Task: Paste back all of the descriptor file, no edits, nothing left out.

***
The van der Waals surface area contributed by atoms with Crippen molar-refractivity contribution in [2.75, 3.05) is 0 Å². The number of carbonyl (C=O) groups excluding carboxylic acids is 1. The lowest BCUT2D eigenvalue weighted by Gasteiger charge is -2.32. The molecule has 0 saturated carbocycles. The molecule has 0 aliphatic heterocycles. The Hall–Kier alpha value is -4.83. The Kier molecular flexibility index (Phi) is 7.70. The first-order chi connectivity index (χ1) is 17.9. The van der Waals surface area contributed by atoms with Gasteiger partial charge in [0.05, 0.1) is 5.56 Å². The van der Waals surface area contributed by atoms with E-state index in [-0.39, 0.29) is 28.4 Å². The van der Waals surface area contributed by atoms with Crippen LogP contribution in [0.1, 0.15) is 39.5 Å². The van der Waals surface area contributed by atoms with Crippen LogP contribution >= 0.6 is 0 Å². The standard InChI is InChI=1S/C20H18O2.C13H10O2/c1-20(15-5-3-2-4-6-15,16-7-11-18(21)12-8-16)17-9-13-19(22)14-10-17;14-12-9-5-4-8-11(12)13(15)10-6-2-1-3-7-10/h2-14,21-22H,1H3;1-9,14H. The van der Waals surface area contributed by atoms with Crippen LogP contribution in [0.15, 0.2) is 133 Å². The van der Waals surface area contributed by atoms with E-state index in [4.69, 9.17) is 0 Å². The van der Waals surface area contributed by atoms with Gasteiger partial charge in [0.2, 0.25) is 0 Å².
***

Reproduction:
The van der Waals surface area contributed by atoms with Crippen molar-refractivity contribution in [2.75, 3.05) is 0 Å². The number of carbonyl (C=O) groups excluding carboxylic acids is 1. The lowest BCUT2D eigenvalue weighted by Gasteiger charge is -2.32. The molecule has 0 saturated carbocycles. The molecule has 0 aliphatic heterocycles. The Hall–Kier alpha value is -4.83. The Kier molecular flexibility index (Phi) is 7.70. The first-order chi connectivity index (χ1) is 17.9. The van der Waals surface area contributed by atoms with Gasteiger partial charge in [0.05, 0.1) is 5.56 Å². The van der Waals surface area contributed by atoms with E-state index in [-0.39, 0.29) is 28.4 Å². The van der Waals surface area contributed by atoms with Crippen LogP contribution in [0.1, 0.15) is 39.5 Å². The van der Waals surface area contributed by atoms with Crippen LogP contribution >= 0.6 is 0 Å². The standard InChI is InChI=1S/C20H18O2.C13H10O2/c1-20(15-5-3-2-4-6-15,16-7-11-18(21)12-8-16)17-9-13-19(22)14-10-17;14-12-9-5-4-8-11(12)13(15)10-6-2-1-3-7-10/h2-14,21-22H,1H3;1-9,14H. The van der Waals surface area contributed by atoms with Crippen LogP contribution in [0.15, 0.2) is 133 Å². The van der Waals surface area contributed by atoms with E-state index in [4.69, 9.17) is 0 Å². The van der Waals surface area contributed by atoms with Gasteiger partial charge in [0.2, 0.25) is 0 Å².